A Different Sort of Christmas

Posted on December 21, 2011 by

For the first time since I can remember this Christmas season is one where I feel relaxed. There are myriad reasons for that I’m sure, not the least of which is that we have decided NOT to engage in the materialistic madness that saps the joy out of the holidays for so many people. Oh, our kids are getting gifts, but we’ve simplified our shopping and engaged in thoughtful contemplative gifts rather than just buying whatever is “hot’.

There are no parties planned this year, no elaborate meal preparations. Because we live close enough to our immediate family and friends, we will enjoy good times and fellowship, but without all the pressure. We had friends over last weekend to eat pizza and watch a movie. We will be going to the Christmas program at our church tonight. I’ll be cooking a Christmas dinner, and extending an open-ended invitation to anyone who feels inclined to stop by. When you’re cooking for a large family, you already have to cook a lot. I’ll just cook a little extra and if there’s anything left, it’ll just be an opportunity to get creative with the leftovers.

The most active part of our celebration will undoubtedly be Christmas afternoon, when we jump in the car and travel from house to house, dropping off gifts to nieces, nephews, god-children, siblings, and our parents. I think that will be fun rather than stressful, however. With the exception of our Christmas tree, we’re doing very little this year in the same way we’ve done it years past. When I stopped to think about it, it almost felt like something was missing because I wasn’t frantically running about, buying gifts, food, and decorations for the first two weeks of December. I mean, what kind of Christmas is it if I don’t have house full of people? If I’m not up cooking until the wee hours on December 24? If I don’t have 10 gifts per kid to wrap? I know what kind of Christmas it will be. It will be a peaceful one. And that’s okay.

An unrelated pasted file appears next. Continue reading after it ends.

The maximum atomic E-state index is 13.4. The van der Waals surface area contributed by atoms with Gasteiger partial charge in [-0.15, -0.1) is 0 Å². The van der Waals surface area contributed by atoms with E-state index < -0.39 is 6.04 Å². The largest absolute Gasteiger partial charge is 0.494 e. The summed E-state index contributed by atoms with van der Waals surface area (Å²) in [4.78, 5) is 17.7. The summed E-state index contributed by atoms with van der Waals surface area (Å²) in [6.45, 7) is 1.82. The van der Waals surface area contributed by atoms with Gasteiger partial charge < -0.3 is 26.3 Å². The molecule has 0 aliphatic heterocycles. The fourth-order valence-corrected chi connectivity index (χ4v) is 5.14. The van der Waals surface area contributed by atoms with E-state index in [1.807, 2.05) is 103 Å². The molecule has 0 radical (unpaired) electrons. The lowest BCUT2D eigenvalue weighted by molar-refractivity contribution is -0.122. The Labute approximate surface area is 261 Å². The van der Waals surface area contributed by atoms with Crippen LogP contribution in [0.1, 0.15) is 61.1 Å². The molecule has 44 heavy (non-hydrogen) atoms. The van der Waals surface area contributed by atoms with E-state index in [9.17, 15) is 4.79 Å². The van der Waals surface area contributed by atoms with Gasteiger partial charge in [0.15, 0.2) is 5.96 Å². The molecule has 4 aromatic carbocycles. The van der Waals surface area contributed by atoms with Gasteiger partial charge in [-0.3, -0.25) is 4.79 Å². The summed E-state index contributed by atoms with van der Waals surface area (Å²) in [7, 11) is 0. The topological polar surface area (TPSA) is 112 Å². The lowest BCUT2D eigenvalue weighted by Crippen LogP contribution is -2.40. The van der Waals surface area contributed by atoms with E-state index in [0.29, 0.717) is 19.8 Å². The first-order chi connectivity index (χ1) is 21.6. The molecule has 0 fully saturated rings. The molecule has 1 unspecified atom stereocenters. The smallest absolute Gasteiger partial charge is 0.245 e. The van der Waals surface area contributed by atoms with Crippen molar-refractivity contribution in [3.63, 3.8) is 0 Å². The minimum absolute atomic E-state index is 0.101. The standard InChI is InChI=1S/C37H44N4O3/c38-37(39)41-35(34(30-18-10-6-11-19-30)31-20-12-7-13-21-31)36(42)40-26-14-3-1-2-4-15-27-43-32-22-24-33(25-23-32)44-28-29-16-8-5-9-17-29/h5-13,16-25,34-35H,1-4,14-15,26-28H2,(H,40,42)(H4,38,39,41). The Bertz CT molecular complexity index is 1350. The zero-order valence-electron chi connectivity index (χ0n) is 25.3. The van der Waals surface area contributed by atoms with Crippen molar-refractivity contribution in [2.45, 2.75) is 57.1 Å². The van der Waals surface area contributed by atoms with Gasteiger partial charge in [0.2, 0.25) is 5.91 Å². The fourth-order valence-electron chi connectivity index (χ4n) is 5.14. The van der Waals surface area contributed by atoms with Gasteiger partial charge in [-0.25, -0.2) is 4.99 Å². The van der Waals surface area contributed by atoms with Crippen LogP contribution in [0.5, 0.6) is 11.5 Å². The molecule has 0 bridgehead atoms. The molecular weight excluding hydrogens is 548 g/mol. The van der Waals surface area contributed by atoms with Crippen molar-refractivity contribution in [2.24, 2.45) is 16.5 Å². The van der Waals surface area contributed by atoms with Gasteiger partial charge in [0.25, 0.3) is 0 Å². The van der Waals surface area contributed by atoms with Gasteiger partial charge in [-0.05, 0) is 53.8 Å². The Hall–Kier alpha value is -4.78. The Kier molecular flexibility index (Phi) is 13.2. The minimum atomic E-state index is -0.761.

We’ve had time to sit with our girls and share with them, in the word, the meaning of Emmanuel, God with us. In the past, there has usual been an obligatory reading of Luke chapter 2 right before they rip open their gifts to check out their loot. Not so, this year. We’ve really looked at the meaning of Christ’s invasion of time and space for the purpose of redeeming us. Before, there was no time. Between running here and there and every where, we just never got around to it. But it’s time to create new traditions. I want to pass on more to my girls than a tradition of shopping, shopping, and more shopping. I want them to know that it’s okay, even at Christmas, to stay home. It’s okay to hug your kids close, watch the Charlie Brown special, and clean your house simply for the people who live in it. It doesn’t mean that you’re a Scrooge. And it doesn’t mean that you don’t love your friends and family.

We need to make an effort to gather with our friends and family more than just on Thanksgiving and Christmas. Particularly if we live close enough (an hour’s drive or less, maybe) that we can do it without much hardship. The truth is in our family, we do spend time together throughout the year. Which is why I realized that it doesn’t make sense to wear myself out, dragging my babies all over town, braving the crowds of people, subjecting myself to the rudeness and long lines that are inevitable this time of year, to do something that I can do just about any time.

But for Christmas, we’re (mostly) staying in.

How is your family celebrating Christmas this year? What are your sacred tradition, old or new?

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